13 Comments on "How to Maintain a Transit Account"

  1. Streber,

    With an off shore merchant accout it should seem odd to the bank to hold a zero balance per se?


    • Not at all. Merchants rarely actually hold their money with the acquirer (“merchant account bank”, which needn’t actually be a bank). Settlements are often wired directly to a different bank or just pushed through a zero-balance account to keep the card schemes happy.

      If an acquirer tries to force the merchant to hold funds with them, I stop the negotiations right then and there.

  2. Thanks for this informative post Streber. I found the post really helpful with my queries related to SAR and the manner it follows. Also, I’m very impressed with the way it describes or rather suggests ideas for a secured relationship with banks and an advice to keep the account healthy.

  3. Thank you for the insight. I agree, any bank this creative is possibly one of the best!

  4. Is a term deposit with FBME let us say, a safe or recommended. I read term deposits are safe if FDI guaranteed etc.

    Any ideas?

    • Cyprus insures deposits up to 100,000 EUR per bank per person and FBME itself is financially sound. I can’t tell you what safe or isn’t or give recommendations (that’s for you to assess based on your own risk appetite), but I don’t lose any sleep over the money I have sitting with FBME.

      • Thank you for that input. Based on your personal feeling, it sounds like whether one has funds in Tanzania (FBME) or Cyprus — they should be just as safe, correct? I struggle to open an account in Cyprus due to the recent crises and Tanzania just on the basis of it not being much a financial centre.

        • Well, you should always consider the risks and pros and cons of any bank anywhere. However, FBME is a bank I’ve worked with a long time and they have always provided top notch service. While a privately held company with no public financials, I have seen parts of their balance sheets and it’s quite impressive. It comes at a price, though, with fees being higher than most other Cypriot banks.

          I can’t straight up tell you it’s a safe or not, as that might be construed as financial advice and not something I can offer through this blog.

          During the lockdown in Cyprus, some VIP clients were able to use money that was technically in Cyprus through their Tanzanian branch. If you had a million sitting in Cyprus that you needed to wire out, you could wire them out from Tanzania instead. I’m not aware of any Cypriot bank that did that. It’s possible some of the other more – shall we say – creative banks did it as well.

  5. I’ll be holidaying in Turkey in 6 weeks time. Can you recommend a bank there that will allow me (a tourist) to open a bank account? Is Turkey banking any good? What paperwork is needed?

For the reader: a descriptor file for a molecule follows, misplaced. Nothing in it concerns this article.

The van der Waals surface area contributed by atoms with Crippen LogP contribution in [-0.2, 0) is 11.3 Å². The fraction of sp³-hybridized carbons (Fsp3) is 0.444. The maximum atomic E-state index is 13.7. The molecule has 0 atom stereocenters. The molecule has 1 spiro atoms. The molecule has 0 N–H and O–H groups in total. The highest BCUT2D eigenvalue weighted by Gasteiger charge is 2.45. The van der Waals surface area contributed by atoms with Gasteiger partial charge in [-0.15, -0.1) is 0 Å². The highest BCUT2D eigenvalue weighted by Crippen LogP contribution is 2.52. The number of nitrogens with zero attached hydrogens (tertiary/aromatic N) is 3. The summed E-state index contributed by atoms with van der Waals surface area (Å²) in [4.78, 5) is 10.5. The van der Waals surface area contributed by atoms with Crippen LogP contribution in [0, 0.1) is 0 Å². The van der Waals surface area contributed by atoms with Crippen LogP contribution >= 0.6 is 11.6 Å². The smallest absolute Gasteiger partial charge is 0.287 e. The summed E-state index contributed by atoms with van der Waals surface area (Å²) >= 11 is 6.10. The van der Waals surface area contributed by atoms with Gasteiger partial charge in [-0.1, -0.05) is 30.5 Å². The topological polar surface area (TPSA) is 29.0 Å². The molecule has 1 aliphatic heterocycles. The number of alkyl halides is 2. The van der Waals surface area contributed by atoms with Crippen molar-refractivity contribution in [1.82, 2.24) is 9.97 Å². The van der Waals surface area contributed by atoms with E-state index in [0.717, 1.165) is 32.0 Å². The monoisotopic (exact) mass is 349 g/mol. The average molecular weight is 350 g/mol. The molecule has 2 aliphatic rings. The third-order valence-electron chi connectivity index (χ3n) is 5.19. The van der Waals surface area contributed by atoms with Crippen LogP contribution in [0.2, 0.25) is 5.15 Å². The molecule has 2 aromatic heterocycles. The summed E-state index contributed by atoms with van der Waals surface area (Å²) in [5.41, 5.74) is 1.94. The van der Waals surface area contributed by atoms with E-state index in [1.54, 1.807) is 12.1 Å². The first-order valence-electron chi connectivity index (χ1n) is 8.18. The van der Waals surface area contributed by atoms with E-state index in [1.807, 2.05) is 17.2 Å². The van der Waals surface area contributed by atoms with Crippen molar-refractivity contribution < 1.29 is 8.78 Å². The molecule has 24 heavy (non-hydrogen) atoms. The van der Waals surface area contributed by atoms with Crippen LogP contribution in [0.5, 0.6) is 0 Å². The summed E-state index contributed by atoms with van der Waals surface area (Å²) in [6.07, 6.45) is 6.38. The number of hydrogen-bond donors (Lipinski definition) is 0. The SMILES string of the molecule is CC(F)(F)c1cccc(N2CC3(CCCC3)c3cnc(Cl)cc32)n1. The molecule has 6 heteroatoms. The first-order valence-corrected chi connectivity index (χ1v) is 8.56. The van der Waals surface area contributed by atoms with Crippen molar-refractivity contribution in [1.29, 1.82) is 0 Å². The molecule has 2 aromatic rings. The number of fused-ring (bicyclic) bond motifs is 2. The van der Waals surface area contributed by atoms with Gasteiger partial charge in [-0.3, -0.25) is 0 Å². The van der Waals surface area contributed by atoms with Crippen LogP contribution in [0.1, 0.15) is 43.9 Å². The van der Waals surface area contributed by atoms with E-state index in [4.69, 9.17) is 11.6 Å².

• With regards to paperwork, as mentioned above, you will need a Turkish tax ID which most banks will help you with. In addition to that, your passport is usually all you need for a personal account. For corporate accounts, it varies depending on type of company, location, and the bank’s own policies.

      In either case, I’d suggest speaking to banks in advance and get confirmation. I have so far never heard of a bank in Turkey that won’t open an account for non-residents, so finding a bank is basically just a matter of picking one that looks good to you. Maybe some smaller, local banks don’t accept non-residents.

      It’s not in the nature of the blog to make recommendations. That said, my favourite banks in Turkey are İş Bankası and Finansbank, both listed in The Best Offshore Banks 2013.

      Banking services in Turkey are generally of high quality. Naturally, the bigger banks will have more advanced services than the smaller ones. As always when banking in a country like Turkey (or really any country in the world), examine the risks and stability of the bank and country closely.

      Hope you have a pleasant stay in Turkey!

  6. Hi Streber,

    thanks for the interesting post. This is exactly what I am looking to do. I do have a problem though and I would highly appreciate any help again 🙂

    I receice payments from clients from the EU that demand an iban for transfering money to me. To open an account in the EU is no option for me. Do you have any idea how I could receive payments without having an account in the EU? I know there are a some countries outside of the EU that offer ibans but most of them are no option either. Do you know any other way to offer my clients an iban?

    Thank you so much,

    • Hi Jule,

      Thanks for your comment! Glad you enjoyed this post.

      There is unfortunately no practical way to get an IBAN in a country that hasn’t adopted it. It’s theoretically possible to get an IBAN but the recipient bank will have no idea what to do with the transaction and reject it, if they even see it at all.

      These days, there are quite a lot of non-EU countries that have adopted IBAN. You can see a full list here: http://www.swift.com/dsp/resources/documents/IBAN_Registry.pdf

      Some noteworthy examples of jurisdictions in that list which (for better or worse) tend to not ask a lot of questions would be Azerbaijan, Moldova, Turkey, and Israel. You will have to visit the country in person, which probably makes Turkey the most attractive. Opening an account there is a breeze. You will need a local tax ID but if you make arrangements in advance, the bank can help you with it.

      Best of luck!

Leave a comment

Skip to toolbar